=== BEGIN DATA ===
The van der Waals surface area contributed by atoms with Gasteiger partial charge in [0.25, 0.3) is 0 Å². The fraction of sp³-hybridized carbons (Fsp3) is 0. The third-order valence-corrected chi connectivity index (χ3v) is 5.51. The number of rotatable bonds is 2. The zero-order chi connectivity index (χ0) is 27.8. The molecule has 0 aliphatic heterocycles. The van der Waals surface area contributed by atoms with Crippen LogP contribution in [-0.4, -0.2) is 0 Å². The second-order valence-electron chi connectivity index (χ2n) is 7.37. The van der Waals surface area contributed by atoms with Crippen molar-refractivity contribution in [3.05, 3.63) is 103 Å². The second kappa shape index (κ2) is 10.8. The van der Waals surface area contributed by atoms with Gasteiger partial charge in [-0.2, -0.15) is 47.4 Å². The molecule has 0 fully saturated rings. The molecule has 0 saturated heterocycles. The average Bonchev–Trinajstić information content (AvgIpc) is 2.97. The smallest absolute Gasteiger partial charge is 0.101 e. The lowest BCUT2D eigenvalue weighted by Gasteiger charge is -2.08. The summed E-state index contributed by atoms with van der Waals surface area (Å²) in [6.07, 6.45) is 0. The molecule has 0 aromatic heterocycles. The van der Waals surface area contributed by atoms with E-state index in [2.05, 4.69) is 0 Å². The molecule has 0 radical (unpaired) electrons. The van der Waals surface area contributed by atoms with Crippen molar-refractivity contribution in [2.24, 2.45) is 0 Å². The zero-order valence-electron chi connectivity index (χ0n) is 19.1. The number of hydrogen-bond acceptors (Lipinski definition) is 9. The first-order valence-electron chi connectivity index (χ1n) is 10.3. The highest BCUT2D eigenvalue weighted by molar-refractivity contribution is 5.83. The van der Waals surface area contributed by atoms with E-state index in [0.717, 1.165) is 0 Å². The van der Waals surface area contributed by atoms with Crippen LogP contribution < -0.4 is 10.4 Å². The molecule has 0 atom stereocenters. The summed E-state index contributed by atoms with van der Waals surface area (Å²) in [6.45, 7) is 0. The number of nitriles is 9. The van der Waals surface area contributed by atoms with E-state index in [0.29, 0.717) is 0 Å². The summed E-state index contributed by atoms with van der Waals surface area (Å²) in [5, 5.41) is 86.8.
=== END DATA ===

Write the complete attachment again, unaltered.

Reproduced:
The van der Waals surface area contributed by atoms with Gasteiger partial charge in [0.25, 0.3) is 0 Å². The fraction of sp³-hybridized carbons (Fsp3) is 0. The third-order valence-corrected chi connectivity index (χ3v) is 5.51. The number of rotatable bonds is 2. The zero-order chi connectivity index (χ0) is 27.8. The molecule has 0 aliphatic heterocycles. The van der Waals surface area contributed by atoms with Crippen LogP contribution in [-0.4, -0.2) is 0 Å². The second-order valence-electron chi connectivity index (χ2n) is 7.37. The van der Waals surface area contributed by atoms with Crippen molar-refractivity contribution in [3.05, 3.63) is 103 Å². The second kappa shape index (κ2) is 10.8. The van der Waals surface area contributed by atoms with Gasteiger partial charge in [-0.2, -0.15) is 47.4 Å². The molecule has 0 fully saturated rings. The molecule has 0 saturated heterocycles. The average Bonchev–Trinajstić information content (AvgIpc) is 2.97. The smallest absolute Gasteiger partial charge is 0.101 e. The lowest BCUT2D eigenvalue weighted by Gasteiger charge is -2.08. The summed E-state index contributed by atoms with van der Waals surface area (Å²) in [6.07, 6.45) is 0. The molecule has 0 aromatic heterocycles. The van der Waals surface area contributed by atoms with E-state index in [2.05, 4.69) is 0 Å². The molecule has 0 radical (unpaired) electrons. The van der Waals surface area contributed by atoms with Crippen molar-refractivity contribution in [2.24, 2.45) is 0 Å². The zero-order valence-electron chi connectivity index (χ0n) is 19.1. The number of hydrogen-bond acceptors (Lipinski definition) is 9. The first-order valence-electron chi connectivity index (χ1n) is 10.3. The highest BCUT2D eigenvalue weighted by molar-refractivity contribution is 5.83. The van der Waals surface area contributed by atoms with E-state index in [0.717, 1.165) is 0 Å². The van der Waals surface area contributed by atoms with Crippen LogP contribution < -0.4 is 10.4 Å². The molecule has 0 atom stereocenters. The summed E-state index contributed by atoms with van der Waals surface area (Å²) in [6.45, 7) is 0. The number of nitriles is 9. The van der Waals surface area contributed by atoms with E-state index in [0.29, 0.717) is 0 Å². The summed E-state index contributed by atoms with van der Waals surface area (Å²) in [5, 5.41) is 86.8.